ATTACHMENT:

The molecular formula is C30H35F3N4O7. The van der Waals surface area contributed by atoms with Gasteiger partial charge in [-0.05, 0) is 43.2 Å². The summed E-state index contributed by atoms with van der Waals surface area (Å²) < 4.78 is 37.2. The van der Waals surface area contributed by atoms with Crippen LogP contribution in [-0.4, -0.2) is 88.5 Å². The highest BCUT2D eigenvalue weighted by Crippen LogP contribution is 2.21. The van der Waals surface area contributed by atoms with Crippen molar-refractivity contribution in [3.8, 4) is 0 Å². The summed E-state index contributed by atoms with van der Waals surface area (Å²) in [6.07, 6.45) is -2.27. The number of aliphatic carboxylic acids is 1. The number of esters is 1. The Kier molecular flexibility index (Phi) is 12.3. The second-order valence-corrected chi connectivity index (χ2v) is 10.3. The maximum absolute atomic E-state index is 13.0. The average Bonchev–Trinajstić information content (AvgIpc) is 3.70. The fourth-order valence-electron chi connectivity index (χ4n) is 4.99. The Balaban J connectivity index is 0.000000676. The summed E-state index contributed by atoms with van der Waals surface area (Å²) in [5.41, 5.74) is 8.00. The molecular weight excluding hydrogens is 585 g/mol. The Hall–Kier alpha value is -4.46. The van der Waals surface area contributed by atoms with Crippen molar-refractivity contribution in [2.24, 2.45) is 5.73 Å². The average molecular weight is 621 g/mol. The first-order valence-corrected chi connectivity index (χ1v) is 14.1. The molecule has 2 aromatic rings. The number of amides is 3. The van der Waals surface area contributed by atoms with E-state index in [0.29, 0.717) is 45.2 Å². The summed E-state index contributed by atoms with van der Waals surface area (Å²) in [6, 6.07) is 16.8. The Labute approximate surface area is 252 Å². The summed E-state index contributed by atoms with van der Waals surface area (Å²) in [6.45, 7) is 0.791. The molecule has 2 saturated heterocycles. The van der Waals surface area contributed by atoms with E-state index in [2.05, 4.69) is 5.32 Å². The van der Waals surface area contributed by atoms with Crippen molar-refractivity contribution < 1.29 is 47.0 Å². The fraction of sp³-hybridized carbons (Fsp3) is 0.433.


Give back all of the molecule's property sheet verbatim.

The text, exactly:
The molecular formula is C30H35F3N4O7. The van der Waals surface area contributed by atoms with Gasteiger partial charge in [-0.05, 0) is 43.2 Å². The summed E-state index contributed by atoms with van der Waals surface area (Å²) < 4.78 is 37.2. The van der Waals surface area contributed by atoms with Crippen LogP contribution in [-0.4, -0.2) is 88.5 Å². The highest BCUT2D eigenvalue weighted by Crippen LogP contribution is 2.21. The van der Waals surface area contributed by atoms with Crippen molar-refractivity contribution in [3.8, 4) is 0 Å². The summed E-state index contributed by atoms with van der Waals surface area (Å²) in [6.07, 6.45) is -2.27. The number of aliphatic carboxylic acids is 1. The number of esters is 1. The Kier molecular flexibility index (Phi) is 12.3. The second-order valence-corrected chi connectivity index (χ2v) is 10.3. The maximum absolute atomic E-state index is 13.0. The average Bonchev–Trinajstić information content (AvgIpc) is 3.70. The fourth-order valence-electron chi connectivity index (χ4n) is 4.99. The Balaban J connectivity index is 0.000000676. The summed E-state index contributed by atoms with van der Waals surface area (Å²) in [5.41, 5.74) is 8.00. The molecular weight excluding hydrogens is 585 g/mol. The Hall–Kier alpha value is -4.46. The van der Waals surface area contributed by atoms with Crippen molar-refractivity contribution in [2.24, 2.45) is 5.73 Å². The average molecular weight is 621 g/mol. The first-order valence-corrected chi connectivity index (χ1v) is 14.1. The molecule has 2 aromatic rings. The number of amides is 3. The van der Waals surface area contributed by atoms with E-state index in [0.29, 0.717) is 45.2 Å². The summed E-state index contributed by atoms with van der Waals surface area (Å²) in [6, 6.07) is 16.8. The Labute approximate surface area is 252 Å². The summed E-state index contributed by atoms with van der Waals surface area (Å²) in [6.45, 7) is 0.791. The molecule has 2 saturated heterocycles. The van der Waals surface area contributed by atoms with E-state index in [2.05, 4.69) is 5.32 Å². The van der Waals surface area contributed by atoms with Crippen molar-refractivity contribution < 1.29 is 47.0 Å². The fraction of sp³-hybridized carbons (Fsp3) is 0.433.